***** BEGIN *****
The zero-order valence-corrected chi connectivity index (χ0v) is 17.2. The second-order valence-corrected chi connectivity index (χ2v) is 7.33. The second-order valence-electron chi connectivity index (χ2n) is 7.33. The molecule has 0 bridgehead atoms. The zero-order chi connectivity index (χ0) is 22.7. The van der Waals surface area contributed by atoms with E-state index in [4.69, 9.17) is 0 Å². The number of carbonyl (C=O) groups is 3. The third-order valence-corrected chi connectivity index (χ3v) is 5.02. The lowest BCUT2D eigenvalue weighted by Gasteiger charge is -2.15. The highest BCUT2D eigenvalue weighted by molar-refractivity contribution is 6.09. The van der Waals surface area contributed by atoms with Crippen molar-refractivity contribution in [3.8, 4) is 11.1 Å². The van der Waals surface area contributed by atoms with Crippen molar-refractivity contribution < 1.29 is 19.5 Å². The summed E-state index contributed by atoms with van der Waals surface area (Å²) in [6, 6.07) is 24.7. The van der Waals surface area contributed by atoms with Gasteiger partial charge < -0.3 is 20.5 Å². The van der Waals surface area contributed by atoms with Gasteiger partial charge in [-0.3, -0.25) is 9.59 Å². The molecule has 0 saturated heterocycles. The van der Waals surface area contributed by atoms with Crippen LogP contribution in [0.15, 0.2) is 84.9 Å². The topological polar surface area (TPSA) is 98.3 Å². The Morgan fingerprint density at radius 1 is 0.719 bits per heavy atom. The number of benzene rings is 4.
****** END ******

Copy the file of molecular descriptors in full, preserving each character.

The zero-order valence-corrected chi connectivity index (χ0v) is 17.2. The second-order valence-corrected chi connectivity index (χ2v) is 7.33. The second-order valence-electron chi connectivity index (χ2n) is 7.33. The molecule has 0 bridgehead atoms. The zero-order chi connectivity index (χ0) is 22.7. The van der Waals surface area contributed by atoms with E-state index in [4.69, 9.17) is 0 Å². The number of carbonyl (C=O) groups is 3. The third-order valence-corrected chi connectivity index (χ3v) is 5.02. The lowest BCUT2D eigenvalue weighted by Gasteiger charge is -2.15. The highest BCUT2D eigenvalue weighted by molar-refractivity contribution is 6.09. The van der Waals surface area contributed by atoms with Crippen molar-refractivity contribution in [3.8, 4) is 11.1 Å². The van der Waals surface area contributed by atoms with Crippen molar-refractivity contribution < 1.29 is 19.5 Å². The summed E-state index contributed by atoms with van der Waals surface area (Å²) in [6, 6.07) is 24.7. The van der Waals surface area contributed by atoms with Gasteiger partial charge < -0.3 is 20.5 Å². The van der Waals surface area contributed by atoms with Gasteiger partial charge in [-0.3, -0.25) is 9.59 Å². The molecule has 0 saturated heterocycles. The van der Waals surface area contributed by atoms with Crippen LogP contribution in [0.15, 0.2) is 84.9 Å². The topological polar surface area (TPSA) is 98.3 Å². The Morgan fingerprint density at radius 1 is 0.719 bits per heavy atom. The number of benzene rings is 4.